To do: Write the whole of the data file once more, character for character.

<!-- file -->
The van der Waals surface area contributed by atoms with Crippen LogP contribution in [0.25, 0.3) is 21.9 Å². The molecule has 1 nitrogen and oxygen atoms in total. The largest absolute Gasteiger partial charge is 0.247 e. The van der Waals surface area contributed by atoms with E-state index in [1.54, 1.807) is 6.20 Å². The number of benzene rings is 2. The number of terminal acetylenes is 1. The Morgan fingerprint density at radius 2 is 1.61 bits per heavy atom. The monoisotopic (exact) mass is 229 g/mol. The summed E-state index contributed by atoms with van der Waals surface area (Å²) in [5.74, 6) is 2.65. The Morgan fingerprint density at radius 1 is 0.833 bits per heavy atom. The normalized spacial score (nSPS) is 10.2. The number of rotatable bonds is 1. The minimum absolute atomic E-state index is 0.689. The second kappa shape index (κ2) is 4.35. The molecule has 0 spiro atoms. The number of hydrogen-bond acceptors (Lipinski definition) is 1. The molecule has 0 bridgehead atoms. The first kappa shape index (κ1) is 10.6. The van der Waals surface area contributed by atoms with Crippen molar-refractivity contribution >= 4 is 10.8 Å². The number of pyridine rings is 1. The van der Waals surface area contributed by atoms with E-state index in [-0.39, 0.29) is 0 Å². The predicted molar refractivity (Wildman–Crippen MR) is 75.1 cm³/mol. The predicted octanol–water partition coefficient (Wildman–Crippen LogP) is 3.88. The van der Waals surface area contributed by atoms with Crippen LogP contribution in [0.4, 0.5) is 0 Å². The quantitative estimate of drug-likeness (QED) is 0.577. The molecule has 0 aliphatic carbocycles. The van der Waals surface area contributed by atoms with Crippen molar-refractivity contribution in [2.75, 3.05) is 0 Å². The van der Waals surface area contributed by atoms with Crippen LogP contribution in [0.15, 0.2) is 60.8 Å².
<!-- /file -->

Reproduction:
The van der Waals surface area contributed by atoms with Crippen LogP contribution in [0.25, 0.3) is 21.9 Å². The molecule has 1 nitrogen and oxygen atoms in total. The largest absolute Gasteiger partial charge is 0.247 e. The van der Waals surface area contributed by atoms with E-state index in [1.54, 1.807) is 6.20 Å². The number of benzene rings is 2. The number of terminal acetylenes is 1. The Morgan fingerprint density at radius 2 is 1.61 bits per heavy atom. The monoisotopic (exact) mass is 229 g/mol. The summed E-state index contributed by atoms with van der Waals surface area (Å²) in [5.74, 6) is 2.65. The Morgan fingerprint density at radius 1 is 0.833 bits per heavy atom. The normalized spacial score (nSPS) is 10.2. The number of rotatable bonds is 1. The minimum absolute atomic E-state index is 0.689. The second kappa shape index (κ2) is 4.35. The molecule has 0 spiro atoms. The number of hydrogen-bond acceptors (Lipinski definition) is 1. The molecule has 0 bridgehead atoms. The first kappa shape index (κ1) is 10.6. The van der Waals surface area contributed by atoms with Crippen molar-refractivity contribution >= 4 is 10.8 Å². The number of pyridine rings is 1. The van der Waals surface area contributed by atoms with E-state index in [-0.39, 0.29) is 0 Å². The predicted molar refractivity (Wildman–Crippen MR) is 75.1 cm³/mol. The predicted octanol–water partition coefficient (Wildman–Crippen LogP) is 3.88. The van der Waals surface area contributed by atoms with Crippen LogP contribution in [0.4, 0.5) is 0 Å². The quantitative estimate of drug-likeness (QED) is 0.577. The molecule has 0 aliphatic carbocycles. The van der Waals surface area contributed by atoms with Crippen molar-refractivity contribution in [2.75, 3.05) is 0 Å². The van der Waals surface area contributed by atoms with Crippen LogP contribution in [0.15, 0.2) is 60.8 Å².